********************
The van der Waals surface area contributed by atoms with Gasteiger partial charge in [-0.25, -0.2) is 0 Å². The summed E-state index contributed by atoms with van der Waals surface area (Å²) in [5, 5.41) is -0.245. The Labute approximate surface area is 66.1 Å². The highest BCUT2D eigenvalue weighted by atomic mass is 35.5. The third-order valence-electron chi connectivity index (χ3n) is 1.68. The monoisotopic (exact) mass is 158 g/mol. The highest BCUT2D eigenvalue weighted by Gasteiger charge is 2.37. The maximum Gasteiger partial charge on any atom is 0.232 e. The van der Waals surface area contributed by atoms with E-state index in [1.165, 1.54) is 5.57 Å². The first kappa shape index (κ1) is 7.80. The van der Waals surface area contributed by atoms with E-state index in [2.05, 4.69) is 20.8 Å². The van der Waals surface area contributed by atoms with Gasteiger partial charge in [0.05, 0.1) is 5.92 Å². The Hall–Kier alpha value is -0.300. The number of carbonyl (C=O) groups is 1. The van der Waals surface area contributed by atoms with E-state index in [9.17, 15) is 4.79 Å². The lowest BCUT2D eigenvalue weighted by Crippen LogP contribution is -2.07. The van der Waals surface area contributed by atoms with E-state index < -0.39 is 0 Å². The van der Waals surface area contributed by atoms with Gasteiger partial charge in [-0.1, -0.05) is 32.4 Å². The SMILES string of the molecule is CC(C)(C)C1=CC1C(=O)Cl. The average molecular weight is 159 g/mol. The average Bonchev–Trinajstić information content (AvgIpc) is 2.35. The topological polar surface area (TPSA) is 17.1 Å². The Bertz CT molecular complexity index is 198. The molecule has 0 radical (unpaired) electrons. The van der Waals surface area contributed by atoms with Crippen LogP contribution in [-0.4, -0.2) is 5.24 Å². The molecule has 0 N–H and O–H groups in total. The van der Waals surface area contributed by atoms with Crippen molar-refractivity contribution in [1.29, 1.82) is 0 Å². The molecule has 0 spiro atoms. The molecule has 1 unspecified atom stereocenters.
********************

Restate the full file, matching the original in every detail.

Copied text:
The van der Waals surface area contributed by atoms with Gasteiger partial charge in [-0.25, -0.2) is 0 Å². The summed E-state index contributed by atoms with van der Waals surface area (Å²) in [5, 5.41) is -0.245. The Labute approximate surface area is 66.1 Å². The highest BCUT2D eigenvalue weighted by atomic mass is 35.5. The third-order valence-electron chi connectivity index (χ3n) is 1.68. The monoisotopic (exact) mass is 158 g/mol. The highest BCUT2D eigenvalue weighted by Gasteiger charge is 2.37. The maximum Gasteiger partial charge on any atom is 0.232 e. The van der Waals surface area contributed by atoms with E-state index in [1.165, 1.54) is 5.57 Å². The first kappa shape index (κ1) is 7.80. The van der Waals surface area contributed by atoms with E-state index in [2.05, 4.69) is 20.8 Å². The van der Waals surface area contributed by atoms with Gasteiger partial charge in [0.05, 0.1) is 5.92 Å². The Hall–Kier alpha value is -0.300. The number of carbonyl (C=O) groups is 1. The van der Waals surface area contributed by atoms with E-state index in [9.17, 15) is 4.79 Å². The lowest BCUT2D eigenvalue weighted by Crippen LogP contribution is -2.07. The van der Waals surface area contributed by atoms with E-state index < -0.39 is 0 Å². The van der Waals surface area contributed by atoms with Gasteiger partial charge in [-0.1, -0.05) is 32.4 Å². The SMILES string of the molecule is CC(C)(C)C1=CC1C(=O)Cl. The average molecular weight is 159 g/mol. The average Bonchev–Trinajstić information content (AvgIpc) is 2.35. The topological polar surface area (TPSA) is 17.1 Å². The Bertz CT molecular complexity index is 198. The molecule has 0 radical (unpaired) electrons. The van der Waals surface area contributed by atoms with Crippen LogP contribution in [-0.4, -0.2) is 5.24 Å². The molecule has 0 N–H and O–H groups in total. The van der Waals surface area contributed by atoms with Crippen molar-refractivity contribution in [1.29, 1.82) is 0 Å². The molecule has 0 spiro atoms. The molecule has 1 unspecified atom stereocenters.